Research in Motion (NASDAQ:RIMM) is expected to announce its Q2 FY2013 results on September 27th. With BB10 delayed until the first quarter next year and competitors such as Apple (NASDAQ:AAPL) and Samsung (PINK:SSNLF) expected to continue to munch on RIM’s market share until then, expectations from the earnings call are at an all-time low. To add to RIM’s woes, competition in the smartphone market is only increasing with Microsoft (NASDAQ:MSFT) making a reinvigorated mobile play this holiday season with its combined Windows 8/Windows Phone 8 push.
While RIM’s operating results this quarter are unlikely to be pretty, the company will be looking to conserve its cash balance and hold on long enough for the BB10 devices coming out next year to start seeing positive demand. In order to drive operational efficiency, RIM is looking to cut 5,000 jobs and execute on its CORE program to bring about “at least $1 billion in savings by the end of fiscal 2013”. Last quarter, the company managed its working capital well enough to generate $274 million in positive free cash flow despite reporting a big operating loss. With BlackBerry sales falling off a cliff, we will be looking at the company’s cash position to see the extent to which the cost-saving initiatives are helping it mitigate the impact of the revenue decline.
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BlackBerry sales plummet
The struggling smartphone maker has seen its BlackBerry revenues fall y-o-y for last four consecutive quarters. Last quarter saw RIM shipping only 7.8 million smartphones, a precipitous drop of 40% y-o-y and 30% q-o-q. The BB7 smartphones that were launched late last year aren’t doing well in developed markets, where the customers are upgrading to the iPhone and other Android-based smartphones. And the emerging markets, where entry-level smartphones have sold relatively well, are subject to pricing pressures from competitors.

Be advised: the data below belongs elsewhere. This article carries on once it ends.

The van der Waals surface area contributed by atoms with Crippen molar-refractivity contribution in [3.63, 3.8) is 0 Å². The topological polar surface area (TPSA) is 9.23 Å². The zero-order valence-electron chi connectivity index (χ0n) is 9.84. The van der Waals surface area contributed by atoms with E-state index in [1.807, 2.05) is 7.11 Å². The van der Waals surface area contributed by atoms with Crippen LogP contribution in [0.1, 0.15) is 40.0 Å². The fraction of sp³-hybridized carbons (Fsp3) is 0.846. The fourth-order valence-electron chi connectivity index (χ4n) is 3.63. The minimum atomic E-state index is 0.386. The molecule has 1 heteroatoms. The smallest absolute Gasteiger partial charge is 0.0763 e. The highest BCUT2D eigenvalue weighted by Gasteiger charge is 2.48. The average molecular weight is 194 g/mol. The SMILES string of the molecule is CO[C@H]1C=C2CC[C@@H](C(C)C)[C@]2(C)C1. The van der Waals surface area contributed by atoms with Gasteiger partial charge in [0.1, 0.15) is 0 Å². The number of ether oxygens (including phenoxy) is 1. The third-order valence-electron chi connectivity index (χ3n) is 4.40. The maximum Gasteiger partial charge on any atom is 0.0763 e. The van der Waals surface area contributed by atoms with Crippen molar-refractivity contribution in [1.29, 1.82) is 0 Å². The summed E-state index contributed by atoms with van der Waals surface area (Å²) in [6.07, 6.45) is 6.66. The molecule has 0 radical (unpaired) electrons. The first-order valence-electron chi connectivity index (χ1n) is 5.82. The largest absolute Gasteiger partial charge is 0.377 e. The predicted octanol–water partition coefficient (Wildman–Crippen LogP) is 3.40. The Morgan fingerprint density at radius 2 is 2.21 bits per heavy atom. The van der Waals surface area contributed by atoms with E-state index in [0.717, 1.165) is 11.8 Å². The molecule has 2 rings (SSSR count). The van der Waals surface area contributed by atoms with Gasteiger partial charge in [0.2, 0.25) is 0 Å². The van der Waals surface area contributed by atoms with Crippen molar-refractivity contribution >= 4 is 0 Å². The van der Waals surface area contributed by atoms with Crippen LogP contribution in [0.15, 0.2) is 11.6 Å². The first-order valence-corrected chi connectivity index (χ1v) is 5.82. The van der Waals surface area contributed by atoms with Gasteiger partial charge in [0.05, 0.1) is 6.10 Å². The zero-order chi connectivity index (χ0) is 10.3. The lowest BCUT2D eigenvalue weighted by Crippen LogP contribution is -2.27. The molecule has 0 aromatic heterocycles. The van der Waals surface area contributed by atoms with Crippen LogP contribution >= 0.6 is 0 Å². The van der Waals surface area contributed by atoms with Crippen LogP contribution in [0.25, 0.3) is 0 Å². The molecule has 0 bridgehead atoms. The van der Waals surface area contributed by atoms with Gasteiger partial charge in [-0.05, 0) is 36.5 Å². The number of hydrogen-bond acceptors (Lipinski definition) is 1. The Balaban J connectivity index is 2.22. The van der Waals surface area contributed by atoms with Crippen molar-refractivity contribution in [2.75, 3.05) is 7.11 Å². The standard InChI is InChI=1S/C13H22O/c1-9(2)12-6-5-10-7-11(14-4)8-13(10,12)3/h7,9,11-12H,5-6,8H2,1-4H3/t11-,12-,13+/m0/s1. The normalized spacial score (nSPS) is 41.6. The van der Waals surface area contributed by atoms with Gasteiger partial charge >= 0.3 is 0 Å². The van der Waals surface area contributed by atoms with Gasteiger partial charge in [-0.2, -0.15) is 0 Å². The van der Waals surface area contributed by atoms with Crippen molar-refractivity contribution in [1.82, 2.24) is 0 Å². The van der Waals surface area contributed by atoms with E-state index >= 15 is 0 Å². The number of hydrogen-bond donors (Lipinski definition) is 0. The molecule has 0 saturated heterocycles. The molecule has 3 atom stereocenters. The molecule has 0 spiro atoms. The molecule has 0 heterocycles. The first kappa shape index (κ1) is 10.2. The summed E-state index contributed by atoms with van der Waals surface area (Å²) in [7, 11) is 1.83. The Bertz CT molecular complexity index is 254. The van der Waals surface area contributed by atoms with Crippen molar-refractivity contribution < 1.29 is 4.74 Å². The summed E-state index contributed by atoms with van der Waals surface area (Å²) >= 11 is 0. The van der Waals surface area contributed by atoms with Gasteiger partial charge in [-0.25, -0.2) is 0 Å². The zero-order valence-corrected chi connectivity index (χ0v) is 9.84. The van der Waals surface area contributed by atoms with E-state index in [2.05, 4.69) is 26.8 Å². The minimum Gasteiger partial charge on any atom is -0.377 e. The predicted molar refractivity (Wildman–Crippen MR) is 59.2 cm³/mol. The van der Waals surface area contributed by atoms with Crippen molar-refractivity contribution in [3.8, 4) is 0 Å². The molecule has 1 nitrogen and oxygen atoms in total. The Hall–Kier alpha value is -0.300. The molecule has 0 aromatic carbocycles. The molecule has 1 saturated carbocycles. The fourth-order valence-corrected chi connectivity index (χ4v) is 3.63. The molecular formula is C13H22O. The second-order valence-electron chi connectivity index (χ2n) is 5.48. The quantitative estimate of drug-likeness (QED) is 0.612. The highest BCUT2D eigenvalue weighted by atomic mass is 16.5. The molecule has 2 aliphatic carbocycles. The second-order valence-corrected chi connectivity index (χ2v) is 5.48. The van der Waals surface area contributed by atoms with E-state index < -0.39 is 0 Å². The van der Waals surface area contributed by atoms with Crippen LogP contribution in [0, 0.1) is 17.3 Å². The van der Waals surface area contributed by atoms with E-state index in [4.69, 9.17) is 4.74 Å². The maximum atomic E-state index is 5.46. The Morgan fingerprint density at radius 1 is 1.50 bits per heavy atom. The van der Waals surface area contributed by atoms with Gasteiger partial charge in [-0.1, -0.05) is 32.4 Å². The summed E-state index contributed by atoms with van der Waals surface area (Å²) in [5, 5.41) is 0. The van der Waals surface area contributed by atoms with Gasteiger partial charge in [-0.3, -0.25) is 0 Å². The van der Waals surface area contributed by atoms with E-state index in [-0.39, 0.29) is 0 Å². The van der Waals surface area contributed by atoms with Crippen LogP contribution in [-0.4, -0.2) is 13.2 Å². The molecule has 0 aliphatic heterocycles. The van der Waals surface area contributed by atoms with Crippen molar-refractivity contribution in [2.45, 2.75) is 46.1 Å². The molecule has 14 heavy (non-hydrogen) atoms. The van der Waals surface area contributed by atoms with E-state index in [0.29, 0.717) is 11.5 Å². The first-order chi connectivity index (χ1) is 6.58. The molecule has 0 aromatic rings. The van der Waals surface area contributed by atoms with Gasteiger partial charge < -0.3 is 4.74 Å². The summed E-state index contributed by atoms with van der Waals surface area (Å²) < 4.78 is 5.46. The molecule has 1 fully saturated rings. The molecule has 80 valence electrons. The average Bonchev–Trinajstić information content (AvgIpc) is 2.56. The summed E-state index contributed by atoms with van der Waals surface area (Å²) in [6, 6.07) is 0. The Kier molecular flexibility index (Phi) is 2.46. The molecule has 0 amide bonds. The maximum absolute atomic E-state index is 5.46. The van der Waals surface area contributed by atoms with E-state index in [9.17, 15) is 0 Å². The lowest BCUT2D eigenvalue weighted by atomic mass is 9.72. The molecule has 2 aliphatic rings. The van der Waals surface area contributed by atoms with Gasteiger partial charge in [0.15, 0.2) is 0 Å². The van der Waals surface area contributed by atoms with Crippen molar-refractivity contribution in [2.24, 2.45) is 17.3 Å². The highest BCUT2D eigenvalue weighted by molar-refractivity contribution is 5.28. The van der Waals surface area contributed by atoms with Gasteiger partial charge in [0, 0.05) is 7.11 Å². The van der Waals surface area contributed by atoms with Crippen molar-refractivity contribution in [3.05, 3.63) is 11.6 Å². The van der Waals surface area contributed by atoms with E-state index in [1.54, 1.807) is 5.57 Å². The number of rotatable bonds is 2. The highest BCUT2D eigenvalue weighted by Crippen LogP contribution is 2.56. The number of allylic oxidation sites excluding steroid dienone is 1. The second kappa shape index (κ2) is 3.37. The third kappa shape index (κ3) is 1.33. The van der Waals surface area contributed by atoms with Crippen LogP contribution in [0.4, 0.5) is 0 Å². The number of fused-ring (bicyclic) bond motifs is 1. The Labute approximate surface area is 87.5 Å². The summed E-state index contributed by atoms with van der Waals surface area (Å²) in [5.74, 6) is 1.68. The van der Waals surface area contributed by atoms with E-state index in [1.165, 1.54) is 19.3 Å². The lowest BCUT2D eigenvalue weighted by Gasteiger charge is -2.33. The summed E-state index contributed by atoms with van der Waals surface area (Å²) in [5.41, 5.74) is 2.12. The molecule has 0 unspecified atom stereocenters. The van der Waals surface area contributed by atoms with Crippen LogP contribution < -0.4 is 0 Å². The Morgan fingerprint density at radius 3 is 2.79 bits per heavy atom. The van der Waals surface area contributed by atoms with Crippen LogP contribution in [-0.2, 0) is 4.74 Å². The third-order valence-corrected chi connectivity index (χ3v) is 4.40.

With the BB10 OS launch now pushed to the first quarter of 2013, RIM will be subject to greater competitive pressures as the iPhone 5 has been launched and a slew of WP8 and Android smartphones will also be making their way out between now and then. The competitive pressure will come not only from potential customers deciding to purchase rival smartphones, but also from developers put off by the management’s constant change of stance.
Enterprise focus necessary
With slowing BB subscriber growth, RIM will aim to keep its 78 million installed base intact to upgrade to BB10 later. Moreover, an erosion of its subscriber base endangers RIM’s ability to bank on its push e-mail and BBM service revenues to tide over this difficult transition period. CEO Thorsten Heins has said the company is looking to leverage the security strength of BlackBerry services that governments and enterprises around the world have come to rely on.
We believe the BlackBerry services, which include push e-mail and BBM, are unique value propositions for RIM’s customers, and the company is doing the right thing by realigning its focus on this segment. Our estimates show that this is RIM’s most valuable division currently, accounting for almost 45% of our price estimate for the stock. But a carrier push to reduce fees as well as a loss of more enterprise customers to rival platforms, as the bring your own device (BYOD) movement becomes more popular, could hinder RIM’s strategic moves to boost revenues from the services division. In addition, the new BB10 devices will not be supported by the existing enterprise servers (BES), potentially making the BES 10 upgrade process costlier and complicated and reducing RIM’s chances of pushing BB10 into the enterprise base. (see BES 10 Fragmentation Increases The Risk For RIM)
Meanwhile, RIM has said that it is evaluating other strategic options that could help it leverage its assets to increase shareholder value. We will be looking for cues this earnings call that shed light on the possible options that RIM has identified as a future course. We have a price estimate of $12 for RIM stock, about 80% ahead of the current market price.